The evidence that Taylor was known to be a seller of illegal drugs also explained why the govern-ment's informants had identified him as a potential seller for a controlled buy and how they knew who he was and what car he drove; the police officer who had observed the drug scene, being outside the house in which two of the three controlled buys took place, did not see Taylor hand over the drugs. The buyers' previous knowledge about him related to the accuracy (hence absence of mistake) of their testimony concerning the controlled buys that provided crucial evidence for the government's case.
But clearly the judge should not have allowed the officer who arrested Taylor to testify that he had recognized him as a result of having known him "throughout [the officer's] career as a police officer and as a drug and gang officer" (emphasis added). There was no doubt of the identity of the arrested person.
The government offers two other reasons for the admission of this damaging testimony, which implied that Taylor had a long history of drug and gang activity. First, the officer had arrested him after observing illegal tinting on his car windows and an illegal tinted cover on his rear license plate. But the officer testified that he had not made the decision to arrest for so trivial a traffic offense until he recognized that it was Taylor's car. He also testified that he knew there was an outstanding warrant for Taylor's arrest (on what charge the jury was not told).
That evidence was at once irrelevant and damaging, as was the officer's testimony about his prior professional knowledge of Taylor. It is not as if the government had to try to justify the arrest on the basis not of the traffic offenses but of suspicion that Taylor was a drug dealer. Not only was the legitimacy of the arrest for the traffic offenses not questioned; it was an issue for the judge rather than for the jury to decide. United States v. McKinney, 919 F.2d 405, 414 (7th Cir. 1990); see Jones v. United States, 362 U.S. 257, 264 (1960); United States v. Nunez-Rios, 622 F.2d 1093, 1098-99 (2d Cir. 1980); Fed. R. Crim. P. 12(b)(3)(C).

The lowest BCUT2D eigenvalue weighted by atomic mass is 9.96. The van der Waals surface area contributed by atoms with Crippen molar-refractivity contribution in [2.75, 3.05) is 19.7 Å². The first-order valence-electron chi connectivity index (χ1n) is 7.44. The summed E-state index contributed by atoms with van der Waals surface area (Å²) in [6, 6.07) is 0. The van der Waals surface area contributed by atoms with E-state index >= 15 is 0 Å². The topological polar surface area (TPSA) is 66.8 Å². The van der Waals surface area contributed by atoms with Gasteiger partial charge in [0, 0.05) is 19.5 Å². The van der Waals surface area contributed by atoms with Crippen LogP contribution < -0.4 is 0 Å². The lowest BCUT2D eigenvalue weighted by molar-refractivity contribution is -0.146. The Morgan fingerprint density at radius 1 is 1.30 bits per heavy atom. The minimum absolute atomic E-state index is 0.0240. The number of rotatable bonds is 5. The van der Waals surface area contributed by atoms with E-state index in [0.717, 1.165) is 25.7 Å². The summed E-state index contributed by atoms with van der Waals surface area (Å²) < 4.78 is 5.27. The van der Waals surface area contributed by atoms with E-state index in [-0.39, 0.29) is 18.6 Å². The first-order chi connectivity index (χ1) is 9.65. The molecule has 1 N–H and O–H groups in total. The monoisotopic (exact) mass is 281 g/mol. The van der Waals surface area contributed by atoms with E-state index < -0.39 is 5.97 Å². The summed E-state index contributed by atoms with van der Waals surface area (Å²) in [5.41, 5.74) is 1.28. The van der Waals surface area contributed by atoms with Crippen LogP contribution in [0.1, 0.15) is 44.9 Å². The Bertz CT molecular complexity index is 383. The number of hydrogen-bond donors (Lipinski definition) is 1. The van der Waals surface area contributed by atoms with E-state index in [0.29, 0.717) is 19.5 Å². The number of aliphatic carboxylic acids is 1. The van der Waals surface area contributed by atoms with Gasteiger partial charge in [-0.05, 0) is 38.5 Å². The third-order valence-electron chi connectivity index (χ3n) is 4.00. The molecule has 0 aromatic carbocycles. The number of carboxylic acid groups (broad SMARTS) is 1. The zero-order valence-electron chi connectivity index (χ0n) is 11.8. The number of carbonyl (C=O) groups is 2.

The government appeals (in Hogsett's case as well) to the principle that bad-act evidence "inextricably intertwined" with admissible evidence may be admitted without regard to the specific exceptions in Rule 404(b), and argues that all the bad-act evidence in Taylor's case was of that character. Although many cases recite the "inextricably intertwined" formula, see, e.g., United States v. Luster, 480 F.3d 551, 556-57 (7th Cir. 2007), and cases cited in United States v. Bowie, 232 F.3d 923, 927-28 (D.C. Cir. 2000), it is unhelpfully vague. Courts do not agree on whether it refers to evidence "intrinsic" to the charged crime itself, in the sense of being evidence of the crime, or whether though evidence of another crime it may be introduced in order to "complete the story" of the charged crime. As explained in the Bowie opinion, neither formulation is satisfactory: to courts adopting the former, "inextricably intertwined evidence is intrinsic, and evidence is intrinsic if it is inextricably intertwined," while "the 'complete the story' definition of 'inextricably intertwined' threatens to override Rule 404(b). A defendant's bad act may be only tangentially related to the charged crime, but it nevertheless could 'complete the story' or 'incidentally involve' the charged offense or 'explain the circumstances.' If the prosecution's evidence did not 'explain' or 'incidentally involve' the charged crime, it is difficult to see how it could pass the minimal requirement for admissibility that evidence be relevant. See Fed. R. Evid. 401 and 402." 232 F.3d at 928.